The reports used to develop each map are, in part, those submitted through the myFields web site from account holders that also have special permissions as “Verified Samplers.” Only reports submitted by these verified samplers get mapped so that we can account for data quality. However, we do encourage any account holder to report their observations on the SCA. Web site administrators can see these reports and can contact the submitter for a confirmation, a great way to get an early detection in new areas. Web site visitors will need to: 1) sign up for an account, 2) log in, 3) to get access to the ‘Scout a Field‘ feature to make reports. The Scout a Field tool is easy, you just map the observation location and select yes or no for SCA presence.

Here is the sign up page: https://www.myfields.info/user/register

Also, if sorghum producers are interested in receiving alerts, which are triggered by new reports submitted by verified samplers, they just need to sign up for a myFields account. Signing up for an account automatically signs them up for SCA alerts, but they can also opt out of them in their user preferences. The alerts include a statewide email notice when SCA is first detected in the state, and then are localized by county as SCA moves into the state. The notices will also contain latest recommendations and contact info for local Extension experts.

 

Transform approved for use in Kansas to control sugarcane aphid

—by the KSRE Field Crop Extension Entomology Team

This week, Kansas received a section 18 approval for the use of Transform (sulfoxaflor) against sugarcane aphid for 2016, which will give sorghum growers two effective materials to manage aphid infestations. Note, there are differences in price between these two products, which should be factored into any treatment decisions, especially when multiple applications may be necessary.

Recent reports have sorghum receiving insecticide treatments for relatively light populations of sugarcane in south Texas, but the aphid is beginning to slowly move north, so the potential exists for much earlier infestation of Kansas sorghum this year. There are also confirmed reports that the aphid overwintered on Johnsongrass rhizomes just north of Lubbock, TX. This is about about 80 miles further north than in 2015. Reports from Texas indicate some of the cultivars rated as resistant seem to be holding up well, probably with the assistance of good natural enemy populations.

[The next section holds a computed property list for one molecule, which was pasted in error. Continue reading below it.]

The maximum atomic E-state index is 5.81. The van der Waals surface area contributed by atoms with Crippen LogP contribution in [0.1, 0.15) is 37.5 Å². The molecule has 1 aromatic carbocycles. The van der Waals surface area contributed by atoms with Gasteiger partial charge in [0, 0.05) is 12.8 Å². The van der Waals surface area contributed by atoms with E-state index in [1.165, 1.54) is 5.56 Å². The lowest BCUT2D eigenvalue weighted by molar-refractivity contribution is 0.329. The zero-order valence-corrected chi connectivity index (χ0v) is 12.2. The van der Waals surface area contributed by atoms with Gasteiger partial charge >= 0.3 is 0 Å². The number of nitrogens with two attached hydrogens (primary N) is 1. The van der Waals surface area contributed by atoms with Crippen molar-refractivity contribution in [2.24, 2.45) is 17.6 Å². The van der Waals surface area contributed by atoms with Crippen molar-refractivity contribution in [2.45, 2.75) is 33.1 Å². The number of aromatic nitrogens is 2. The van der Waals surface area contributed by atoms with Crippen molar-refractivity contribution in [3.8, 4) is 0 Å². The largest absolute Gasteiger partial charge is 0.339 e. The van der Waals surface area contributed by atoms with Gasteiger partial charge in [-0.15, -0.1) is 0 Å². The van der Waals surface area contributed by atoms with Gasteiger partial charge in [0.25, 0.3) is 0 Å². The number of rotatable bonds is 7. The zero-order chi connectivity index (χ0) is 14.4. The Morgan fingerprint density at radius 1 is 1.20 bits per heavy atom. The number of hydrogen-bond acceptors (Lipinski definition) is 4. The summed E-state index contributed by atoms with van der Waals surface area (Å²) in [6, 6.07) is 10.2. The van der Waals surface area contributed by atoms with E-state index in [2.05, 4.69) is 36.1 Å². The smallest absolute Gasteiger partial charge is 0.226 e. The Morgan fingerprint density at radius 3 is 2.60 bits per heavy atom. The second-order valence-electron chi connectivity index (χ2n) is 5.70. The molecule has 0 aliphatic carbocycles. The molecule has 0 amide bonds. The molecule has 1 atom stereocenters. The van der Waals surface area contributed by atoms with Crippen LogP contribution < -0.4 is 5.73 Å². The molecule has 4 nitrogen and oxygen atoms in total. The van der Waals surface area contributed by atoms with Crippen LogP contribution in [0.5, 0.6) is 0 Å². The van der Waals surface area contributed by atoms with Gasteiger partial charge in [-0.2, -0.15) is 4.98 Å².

The Sorghum Checkoff has a list of ‘tolerant’ (= resistant) hybrids, but it does not indicate any regional adaptations for the hybrids. We have not yet ranked Kansas-adapted hybrids for resistance to sugarcane aphid, but efforts are underway to evaluate hybrids this summer. We strongly recommend that growers and extension agents contact their local entomology specialists for advice, as management recommendations will vary regionally.

Scout early, scout often, and know before you spray!

 

Sugarcane aphid in sorghum

–by Dr. J.P. Michaud, Hays, KS

Despite a slow start in 2015, the sugarcane aphid is now spreading fast.  The aphid has been causing serious problems in Georgia where some farmers have been seeking insecticide alternatives after two applications of Transform, the allowable limit.  This week, economically significant infestations were found as far north as Noble, Kay and Grant Counties, OK, right on the Kansas state line.  With some southerly wind, we will soon get winged aphids landing in Kansas sorghum.

scouting plan sugarcane aphid

 

sugarcane aphids